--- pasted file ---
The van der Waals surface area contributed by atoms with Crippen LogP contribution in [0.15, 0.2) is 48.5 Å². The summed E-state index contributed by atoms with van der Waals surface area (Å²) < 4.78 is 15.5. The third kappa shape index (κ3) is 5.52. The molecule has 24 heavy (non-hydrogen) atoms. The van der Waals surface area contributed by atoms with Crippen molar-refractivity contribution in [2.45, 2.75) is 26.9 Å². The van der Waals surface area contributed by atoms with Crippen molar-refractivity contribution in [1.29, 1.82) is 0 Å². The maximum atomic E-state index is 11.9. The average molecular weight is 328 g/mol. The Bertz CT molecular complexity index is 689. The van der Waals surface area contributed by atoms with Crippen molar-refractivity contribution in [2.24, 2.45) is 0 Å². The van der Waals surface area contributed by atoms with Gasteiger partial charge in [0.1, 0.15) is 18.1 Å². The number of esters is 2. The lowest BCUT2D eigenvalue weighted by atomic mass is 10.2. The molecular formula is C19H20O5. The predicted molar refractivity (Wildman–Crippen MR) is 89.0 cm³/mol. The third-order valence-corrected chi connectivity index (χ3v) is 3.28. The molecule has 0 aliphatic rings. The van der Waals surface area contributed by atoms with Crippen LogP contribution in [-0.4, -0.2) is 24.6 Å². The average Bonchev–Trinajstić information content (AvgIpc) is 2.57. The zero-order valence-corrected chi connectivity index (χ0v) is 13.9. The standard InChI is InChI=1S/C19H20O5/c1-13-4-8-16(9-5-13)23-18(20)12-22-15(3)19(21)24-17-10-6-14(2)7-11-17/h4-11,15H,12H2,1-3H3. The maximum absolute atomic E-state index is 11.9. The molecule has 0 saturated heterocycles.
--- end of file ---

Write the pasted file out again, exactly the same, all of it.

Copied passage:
The van der Waals surface area contributed by atoms with Crippen LogP contribution in [0.15, 0.2) is 48.5 Å². The summed E-state index contributed by atoms with van der Waals surface area (Å²) < 4.78 is 15.5. The third kappa shape index (κ3) is 5.52. The molecule has 24 heavy (non-hydrogen) atoms. The van der Waals surface area contributed by atoms with Crippen molar-refractivity contribution in [2.45, 2.75) is 26.9 Å². The van der Waals surface area contributed by atoms with Crippen molar-refractivity contribution in [1.29, 1.82) is 0 Å². The maximum atomic E-state index is 11.9. The average molecular weight is 328 g/mol. The Bertz CT molecular complexity index is 689. The van der Waals surface area contributed by atoms with Crippen molar-refractivity contribution in [2.24, 2.45) is 0 Å². The van der Waals surface area contributed by atoms with Gasteiger partial charge in [0.1, 0.15) is 18.1 Å². The number of esters is 2. The lowest BCUT2D eigenvalue weighted by atomic mass is 10.2. The molecular formula is C19H20O5. The predicted molar refractivity (Wildman–Crippen MR) is 89.0 cm³/mol. The third-order valence-corrected chi connectivity index (χ3v) is 3.28. The molecule has 0 aliphatic rings. The van der Waals surface area contributed by atoms with Crippen LogP contribution in [-0.4, -0.2) is 24.6 Å². The average Bonchev–Trinajstić information content (AvgIpc) is 2.57. The zero-order valence-corrected chi connectivity index (χ0v) is 13.9. The standard InChI is InChI=1S/C19H20O5/c1-13-4-8-16(9-5-13)23-18(20)12-22-15(3)19(21)24-17-10-6-14(2)7-11-17/h4-11,15H,12H2,1-3H3. The maximum absolute atomic E-state index is 11.9. The molecule has 0 saturated heterocycles.